Pastoral care in universities: What more can be done?
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Pastoral care in universities: What more can be done?

Pastoral care in universities: What more can be done?

Unfortunately, it sometimes takes a horrific tragedy to spur change and shed light on a problem that has existed for a long time.

The recent tragedy of 19-year-old student Mason Pendrous, who was found dead in his resident hall room at the University of Canterbury after his disappearance went unnoticed for four to eight weeks is causing universities to reassess their pastoral care services, though investigations in this case are ongoing.

Student accommodation is a lucrative industry – with both universities and private providers offering state-of-the-art facilities, trendy interior design, and fully-furnished luxurious rooms at high rental costs.

But what about pastoral care? Are students being adequately looked after while living in campus residence halls, or are they merely perceived as tenants?

Pastoral care and mental health issues

Several universities have been offering more services for students with mental health issues in recent years, such as counselling, mentoring and even animal therapy.

According to The Guardian, “Most universities now have counselling services, alongside mental health and well-being advisers, many of whom are specialised in supporting students through the transition from school to university. Students’ unions are also on hand to help with basic life advice, from accommodation support to cooking advice and signposting university facilities.”

This is due to the fact that more and more young people suffer from mental health problems such as depression and anxiety.

According to Stuff, “Universities have noticed a sustained increase in the number of students reporting mental distress, as have high school guidance counsellors, who have struggled with mounting case loads as more students with increasingly acute problems seek help.

“Provisional figures released by the coroner show 37 students died by suicide in 2007-08. In 2018-19, the number increased to 71. As well as university and polytechnic students, the coroner’s office also includes anyone at primary, intermediate and secondary schools in the student category.”

However, not all students seek help. There are many who are unable to identify whether they even have a problem, or have the right support system to urge them to visit the counselling centre or see a doctor.

This is where pastoral care in residence halls come in – if a student is depressed and unable to leave their room, if they’re sleeping too much and missing classes, or even if they’re showing signs of hoarding or obsessive-compulsiveness; all these things could be considered red flags that could save their life later on.

That’s why universities should extend counselling and psychiatric help to residence halls as well. Dorm room checks should also include red flags to look out for – such as alcoholism, drug abuse, signs of depression, hoarding, etc.

The burden of RAs

Resident advisors are given the job of “looking after” students in the residence halls in exchange for accommodation. This means they often come under fire when something happens in the dorms.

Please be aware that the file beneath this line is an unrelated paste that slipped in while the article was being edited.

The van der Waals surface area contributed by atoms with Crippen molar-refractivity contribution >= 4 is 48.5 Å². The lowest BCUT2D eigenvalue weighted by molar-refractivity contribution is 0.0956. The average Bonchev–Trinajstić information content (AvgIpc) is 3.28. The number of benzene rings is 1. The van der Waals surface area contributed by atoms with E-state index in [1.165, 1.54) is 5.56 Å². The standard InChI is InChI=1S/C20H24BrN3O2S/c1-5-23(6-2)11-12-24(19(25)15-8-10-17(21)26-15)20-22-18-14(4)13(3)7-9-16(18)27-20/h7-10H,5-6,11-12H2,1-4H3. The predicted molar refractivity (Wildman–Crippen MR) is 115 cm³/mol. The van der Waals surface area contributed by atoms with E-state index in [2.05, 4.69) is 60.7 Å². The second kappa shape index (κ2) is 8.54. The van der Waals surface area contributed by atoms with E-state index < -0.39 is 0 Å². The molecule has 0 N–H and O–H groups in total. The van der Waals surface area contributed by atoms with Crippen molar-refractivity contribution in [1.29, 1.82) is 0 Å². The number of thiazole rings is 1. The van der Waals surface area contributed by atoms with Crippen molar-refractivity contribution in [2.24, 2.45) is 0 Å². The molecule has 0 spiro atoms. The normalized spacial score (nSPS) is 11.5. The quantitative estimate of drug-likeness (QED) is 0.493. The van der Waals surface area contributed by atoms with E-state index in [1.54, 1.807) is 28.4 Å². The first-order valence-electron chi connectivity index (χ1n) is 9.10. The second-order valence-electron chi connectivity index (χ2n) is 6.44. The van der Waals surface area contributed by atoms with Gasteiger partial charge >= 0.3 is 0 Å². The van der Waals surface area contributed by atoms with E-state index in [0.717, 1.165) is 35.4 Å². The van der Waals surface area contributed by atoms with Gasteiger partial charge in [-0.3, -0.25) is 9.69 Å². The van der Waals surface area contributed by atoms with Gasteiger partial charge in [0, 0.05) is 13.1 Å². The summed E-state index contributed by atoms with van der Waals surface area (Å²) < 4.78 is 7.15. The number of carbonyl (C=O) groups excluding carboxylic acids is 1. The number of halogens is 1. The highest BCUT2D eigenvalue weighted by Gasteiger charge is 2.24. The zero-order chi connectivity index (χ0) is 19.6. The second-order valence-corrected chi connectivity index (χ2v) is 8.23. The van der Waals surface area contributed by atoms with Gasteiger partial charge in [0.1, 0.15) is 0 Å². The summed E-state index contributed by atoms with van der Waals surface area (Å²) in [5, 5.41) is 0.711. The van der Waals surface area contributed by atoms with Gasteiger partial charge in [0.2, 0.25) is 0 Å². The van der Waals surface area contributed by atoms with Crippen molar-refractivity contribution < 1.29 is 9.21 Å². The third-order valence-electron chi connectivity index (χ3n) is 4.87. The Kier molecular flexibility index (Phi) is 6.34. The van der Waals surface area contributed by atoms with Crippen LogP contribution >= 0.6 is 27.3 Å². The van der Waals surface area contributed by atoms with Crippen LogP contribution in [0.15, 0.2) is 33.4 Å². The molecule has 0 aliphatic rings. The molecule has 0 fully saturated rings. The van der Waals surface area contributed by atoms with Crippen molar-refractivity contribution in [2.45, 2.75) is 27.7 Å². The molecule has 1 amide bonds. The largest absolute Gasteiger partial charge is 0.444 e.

They are usually responsible for making sure everyone is safe, keeping to the dorm rules and organising social activities.

But these RAs are students themselves, and offering pastoral care to students they’re supposed to be responsible for could be an enormous burden to bear.

They may have their own mental health issues to deal with, as well as their own studies and social activities keeping them busy.

Looking after several students at a time can be overwhelming and strenuous for such young students. At the Sonoda facility where Pendrous stayed, the RA to student ratio was reportedly 1 to 54.

There should be more specialised training for RAs to help them identify potential problems with students to help lift the burden and give them more direction in being a mentor to students who live in dorms.

There should also be a more stringent process for hiring RAs instead of choosing those who “fit the profile” or are seen as more people-friendly than others.

What about those who live off-campus?

When a student goes to university, parents are under the impression that the university will keep an eye on their child – or at least notice if he doesn’t show up for class for several weeks in a row.

Unfortunately, it’s easy to get lost in the crowd, especially in universities with large student populations. For international students and those who live off-campus, the challenge is even greater.

Should pastoral care also be offered to those who don’t live in dorms? Although the university isn’t technically responsible for these students, it could make all the difference if they have mandatory check-ins or are required to see a counsellor every so often to check if they’re doing alright.

All students are typically given academic advising, but as the university experience extends far beyond academics, there should be well-being advisory services or something similar to ensure there’s a support system in place to look out for red flags.

New technologies that arise, such as predictive analytics, could also be indicators to students’ well-being.

Since it can be used to “track” student progress, technology can identify when a student’s performance has dropped, which could be a sign that they’re suffering from a mental health issue, or even a debilitating physical health issue.

Universities must use the tragedy of Mason Pendrous to offer better pastoral care services to students,  domestic or international.

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